Fake News: How it is affecting the CXOs

Fake News: How it is affecting the CXOs

800 371 Kamal Karanth

Platforms like Facebook, Twitter and WhatsApp are blamed for the fake news at large. However, even before they came around leaders have been flummoxed by fake news in their organizational setting for a long time now.

Our view of CXO’s life is very glamorous. Attending board meetings, press interviews, giving inspirational speeches, posing with celebrities for ad campaigns, inaugurating new facilities to state a few. In contrast, they also do a lot of boring stuff internally. One of them is to keep tab of what’s happening within their organization. This involves lots of one to one conversations with colleagues. These are the forums where people who have C-Suite access tend to misuse. “So, what else is happening” kind of generic question becomes an invitation to receive information which could be untrue or not qualified. Every day we hear bits n pieces from peers/team which borders around truth but also get magnified in our imaginary mind. Sometimes we are the origin of fake news and many times we are the vector to our unsuspecting colleagues.

True or False

Let’s list the news we get from our dear colleagues. “There will be single digit hikes this year or no hikes at all. VP of Finance is having an affair with her Finance analyst and that’s caused an unrest in the finance department. Its time to look for new jobs as the new GM wants to bring his own team. The Sales head told his team that he disagrees with the CEO’s sales strategy. The CTO is unhappy with the budget allocated and is directly in touch with corporate Hq in the USA to enhance it. The HR Head is attending interviews with prospective employers and hence most internal engagement activities are in a limbo. The marketing head wants to sack the PR Agency but is helpless becoz the agency was recommended by the CEO. The meetings of the M & A head suggests we will be acquired by somebody soon”.
Some of these may deserve attention and few you may like to ignore as a leader.  With time some of these situations pass by themselves and may need no action at all if they are fake. Maybe, one can’t ignore all of them with the same disdain.


As a leader, some of the fake news may affect you depending on your mental makeup. Every information which comes from a colleague can look true in spite of some sounding suspicious. It’s only natural for the leaders to get distracted and sometimes spend time qualifying it to quell it. After all, the job of the CXOs is to make decisions to take the organization ahead. If he or she is swayed due to false information it will affect the decision making speed and direction. Yes, the leaders can turn away and ignore things which seem suspicious and move on. Probably, some of the seemingly damaging rumors need to be resolved in the larger interest. Some say they only look at the larger picture and will ignore this gossipy stuff. However, qualifying or clarifying helps to stay clear of potentially vicious atmosphere or for their team to participate better.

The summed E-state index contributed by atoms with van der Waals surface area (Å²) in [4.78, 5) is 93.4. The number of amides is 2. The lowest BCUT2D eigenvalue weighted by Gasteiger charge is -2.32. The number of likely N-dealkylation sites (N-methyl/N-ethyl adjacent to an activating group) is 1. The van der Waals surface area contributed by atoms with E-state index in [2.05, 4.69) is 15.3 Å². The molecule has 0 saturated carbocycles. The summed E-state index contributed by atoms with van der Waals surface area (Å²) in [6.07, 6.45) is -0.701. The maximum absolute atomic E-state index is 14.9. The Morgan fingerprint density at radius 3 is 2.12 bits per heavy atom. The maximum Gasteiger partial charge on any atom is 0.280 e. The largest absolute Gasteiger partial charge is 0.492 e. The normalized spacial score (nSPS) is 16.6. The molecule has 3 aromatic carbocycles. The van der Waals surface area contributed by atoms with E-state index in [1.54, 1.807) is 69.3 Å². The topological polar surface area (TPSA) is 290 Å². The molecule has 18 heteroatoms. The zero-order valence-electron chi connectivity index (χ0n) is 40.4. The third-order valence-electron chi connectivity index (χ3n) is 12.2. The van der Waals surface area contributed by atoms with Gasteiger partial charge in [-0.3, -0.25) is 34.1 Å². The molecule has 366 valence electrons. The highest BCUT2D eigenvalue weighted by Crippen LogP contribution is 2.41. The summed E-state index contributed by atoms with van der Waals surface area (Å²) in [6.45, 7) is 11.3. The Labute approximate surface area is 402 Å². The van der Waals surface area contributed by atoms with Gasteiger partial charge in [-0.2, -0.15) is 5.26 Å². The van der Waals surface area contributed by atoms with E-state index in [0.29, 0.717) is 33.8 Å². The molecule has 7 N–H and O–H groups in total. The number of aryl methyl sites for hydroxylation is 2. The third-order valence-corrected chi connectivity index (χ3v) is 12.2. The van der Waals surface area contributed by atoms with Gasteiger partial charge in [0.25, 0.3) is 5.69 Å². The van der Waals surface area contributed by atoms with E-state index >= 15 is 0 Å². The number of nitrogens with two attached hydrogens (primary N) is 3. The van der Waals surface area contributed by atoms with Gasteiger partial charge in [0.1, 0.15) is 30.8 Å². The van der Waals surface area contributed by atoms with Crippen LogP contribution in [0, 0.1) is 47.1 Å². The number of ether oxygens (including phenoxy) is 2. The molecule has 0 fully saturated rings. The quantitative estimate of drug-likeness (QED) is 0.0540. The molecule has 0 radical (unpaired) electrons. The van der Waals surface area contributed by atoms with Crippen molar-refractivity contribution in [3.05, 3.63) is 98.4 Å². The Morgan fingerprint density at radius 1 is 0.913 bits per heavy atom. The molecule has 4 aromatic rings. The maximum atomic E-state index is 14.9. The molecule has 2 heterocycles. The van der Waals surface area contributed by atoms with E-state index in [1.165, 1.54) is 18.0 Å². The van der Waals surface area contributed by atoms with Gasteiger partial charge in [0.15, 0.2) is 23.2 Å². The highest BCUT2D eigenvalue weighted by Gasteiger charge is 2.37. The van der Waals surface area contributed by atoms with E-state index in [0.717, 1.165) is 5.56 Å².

Fake News Chase

Once my HR Head mentioned that the recent legal head’s resignation was to form his own firm. In addition, our CFO has also invested in it and the new prospects that we reject would be redirected there. He also added that many people on the team were aware of it. As this was our headquarters I was naturally worried about the distraction it must be causing with the larger team. I trusted my CFO but also had to verify what the HR had told me. After sitting over it for a week I mustered the courage to ask my CFO about this. He assured there was nothing like this and was also obviously hurt by the nature of this false news. As it turned out later the legal head went overseas to join another company. This left us laughing over the rumor that wasted 2 weeks of organization leadership time.
In another instance, my assistant hurriedly called me. She said, “it seems like our IT Head has threatened to assault one of his team members”. Furthermore, she heard that it was affecting the morale on the floor. I was traveling and took the next flight and came back and met the duo in contention. Both of whom were supposedly involved in the incident profusely denied any disagreement leave alone the threat of assault. Once again, I felt like a fool that somebody was having fun at my cost.

The Cure

In large organizations, you can’t help but come to face unpleasant rumors from time to time. Addressing each of these are tiring, time-consuming and sometimes the process of clarifying itself can bring about further distrust. Some of the leaders try to delegate this. Some try to get their hands dirty depending on the situation. It’s likely that their listening posts are their direct reportees who may also up against each other in different contexts. Some of the smarter CEOs have multiple channels connects to constantly be in touch with the reality.
Consequently, CEOs who believe prevention is better than cure do the basic stuff repeatedly well. Bringing the team together often, keeping the transparency culture going, frequent townhalls, communicating the news when it’s hot directly than waiting for it to spread are some of the obvious things one can do to prevent fake rumors.
Certainly, when multiple people are put to work together the competitive atmosphere, personal baggage or just the imaginative human minds do cause fake news. The challenge for the leader is to keep refreshing the channels he chooses to listen and act.

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